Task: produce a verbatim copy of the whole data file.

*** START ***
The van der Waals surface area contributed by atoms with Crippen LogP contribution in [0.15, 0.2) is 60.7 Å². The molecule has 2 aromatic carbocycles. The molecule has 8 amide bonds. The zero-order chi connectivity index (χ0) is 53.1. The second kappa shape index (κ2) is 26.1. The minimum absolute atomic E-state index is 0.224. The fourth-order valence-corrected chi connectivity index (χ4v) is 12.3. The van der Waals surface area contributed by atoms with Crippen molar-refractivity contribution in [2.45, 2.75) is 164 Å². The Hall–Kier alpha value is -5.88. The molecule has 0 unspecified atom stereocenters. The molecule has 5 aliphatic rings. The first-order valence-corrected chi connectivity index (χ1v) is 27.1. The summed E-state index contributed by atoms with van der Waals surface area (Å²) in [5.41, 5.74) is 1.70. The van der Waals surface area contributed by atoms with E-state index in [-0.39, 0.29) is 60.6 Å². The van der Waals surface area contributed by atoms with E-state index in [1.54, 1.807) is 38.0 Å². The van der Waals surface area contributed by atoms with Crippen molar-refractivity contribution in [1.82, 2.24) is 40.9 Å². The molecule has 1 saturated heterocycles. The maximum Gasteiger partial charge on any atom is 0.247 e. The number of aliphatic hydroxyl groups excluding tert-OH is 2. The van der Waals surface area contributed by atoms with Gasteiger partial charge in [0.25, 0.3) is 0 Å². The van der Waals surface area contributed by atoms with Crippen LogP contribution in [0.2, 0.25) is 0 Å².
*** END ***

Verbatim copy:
The van der Waals surface area contributed by atoms with Crippen LogP contribution in [0.15, 0.2) is 60.7 Å². The molecule has 2 aromatic carbocycles. The molecule has 8 amide bonds. The zero-order chi connectivity index (χ0) is 53.1. The second kappa shape index (κ2) is 26.1. The minimum absolute atomic E-state index is 0.224. The fourth-order valence-corrected chi connectivity index (χ4v) is 12.3. The van der Waals surface area contributed by atoms with Crippen molar-refractivity contribution in [2.45, 2.75) is 164 Å². The Hall–Kier alpha value is -5.88. The molecule has 0 unspecified atom stereocenters. The molecule has 5 aliphatic rings. The first-order valence-corrected chi connectivity index (χ1v) is 27.1. The summed E-state index contributed by atoms with van der Waals surface area (Å²) in [5.41, 5.74) is 1.70. The van der Waals surface area contributed by atoms with E-state index in [-0.39, 0.29) is 60.6 Å². The van der Waals surface area contributed by atoms with E-state index in [1.54, 1.807) is 38.0 Å². The van der Waals surface area contributed by atoms with Crippen molar-refractivity contribution in [1.82, 2.24) is 40.9 Å². The molecule has 1 saturated heterocycles. The maximum Gasteiger partial charge on any atom is 0.247 e. The number of aliphatic hydroxyl groups excluding tert-OH is 2. The van der Waals surface area contributed by atoms with Gasteiger partial charge in [0.25, 0.3) is 0 Å². The van der Waals surface area contributed by atoms with Crippen LogP contribution in [0.2, 0.25) is 0 Å².